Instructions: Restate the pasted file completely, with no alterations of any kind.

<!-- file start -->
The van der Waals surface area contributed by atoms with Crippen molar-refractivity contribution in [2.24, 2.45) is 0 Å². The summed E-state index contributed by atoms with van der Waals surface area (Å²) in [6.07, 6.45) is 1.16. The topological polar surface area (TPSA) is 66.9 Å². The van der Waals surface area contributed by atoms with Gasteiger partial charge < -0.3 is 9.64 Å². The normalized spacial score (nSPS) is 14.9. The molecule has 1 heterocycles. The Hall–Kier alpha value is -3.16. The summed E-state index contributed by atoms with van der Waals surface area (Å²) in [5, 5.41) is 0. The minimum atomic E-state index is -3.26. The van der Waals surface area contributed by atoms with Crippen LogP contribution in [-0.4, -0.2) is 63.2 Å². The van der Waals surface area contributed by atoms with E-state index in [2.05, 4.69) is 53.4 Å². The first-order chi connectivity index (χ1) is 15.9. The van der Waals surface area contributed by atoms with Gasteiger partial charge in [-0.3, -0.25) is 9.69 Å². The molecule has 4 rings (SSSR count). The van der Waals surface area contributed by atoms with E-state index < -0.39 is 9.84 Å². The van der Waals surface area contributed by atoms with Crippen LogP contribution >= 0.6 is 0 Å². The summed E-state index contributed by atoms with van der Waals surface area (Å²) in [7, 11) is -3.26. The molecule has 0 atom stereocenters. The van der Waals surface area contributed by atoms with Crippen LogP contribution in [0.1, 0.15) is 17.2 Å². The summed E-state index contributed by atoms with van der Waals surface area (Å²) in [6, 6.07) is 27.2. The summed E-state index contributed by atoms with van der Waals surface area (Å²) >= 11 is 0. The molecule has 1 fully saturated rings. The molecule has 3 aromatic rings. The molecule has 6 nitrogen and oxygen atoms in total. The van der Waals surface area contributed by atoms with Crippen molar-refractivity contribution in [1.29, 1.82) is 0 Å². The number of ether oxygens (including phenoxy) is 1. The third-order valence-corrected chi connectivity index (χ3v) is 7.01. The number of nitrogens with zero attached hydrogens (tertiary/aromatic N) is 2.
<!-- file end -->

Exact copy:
The van der Waals surface area contributed by atoms with Crippen molar-refractivity contribution in [2.24, 2.45) is 0 Å². The summed E-state index contributed by atoms with van der Waals surface area (Å²) in [6.07, 6.45) is 1.16. The topological polar surface area (TPSA) is 66.9 Å². The van der Waals surface area contributed by atoms with Gasteiger partial charge < -0.3 is 9.64 Å². The normalized spacial score (nSPS) is 14.9. The molecule has 1 heterocycles. The Hall–Kier alpha value is -3.16. The summed E-state index contributed by atoms with van der Waals surface area (Å²) in [5, 5.41) is 0. The minimum atomic E-state index is -3.26. The van der Waals surface area contributed by atoms with Crippen LogP contribution in [-0.4, -0.2) is 63.2 Å². The van der Waals surface area contributed by atoms with E-state index in [2.05, 4.69) is 53.4 Å². The first-order chi connectivity index (χ1) is 15.9. The van der Waals surface area contributed by atoms with Gasteiger partial charge in [-0.3, -0.25) is 9.69 Å². The molecule has 4 rings (SSSR count). The van der Waals surface area contributed by atoms with E-state index < -0.39 is 9.84 Å². The van der Waals surface area contributed by atoms with Crippen LogP contribution >= 0.6 is 0 Å². The summed E-state index contributed by atoms with van der Waals surface area (Å²) in [7, 11) is -3.26. The molecule has 0 atom stereocenters. The van der Waals surface area contributed by atoms with Crippen LogP contribution in [0.1, 0.15) is 17.2 Å². The summed E-state index contributed by atoms with van der Waals surface area (Å²) in [6, 6.07) is 27.2. The summed E-state index contributed by atoms with van der Waals surface area (Å²) >= 11 is 0. The molecule has 1 fully saturated rings. The molecule has 3 aromatic rings. The molecule has 6 nitrogen and oxygen atoms in total. The van der Waals surface area contributed by atoms with Crippen molar-refractivity contribution in [1.29, 1.82) is 0 Å². The number of ether oxygens (including phenoxy) is 1. The third-order valence-corrected chi connectivity index (χ3v) is 7.01. The number of nitrogens with zero attached hydrogens (tertiary/aromatic N) is 2.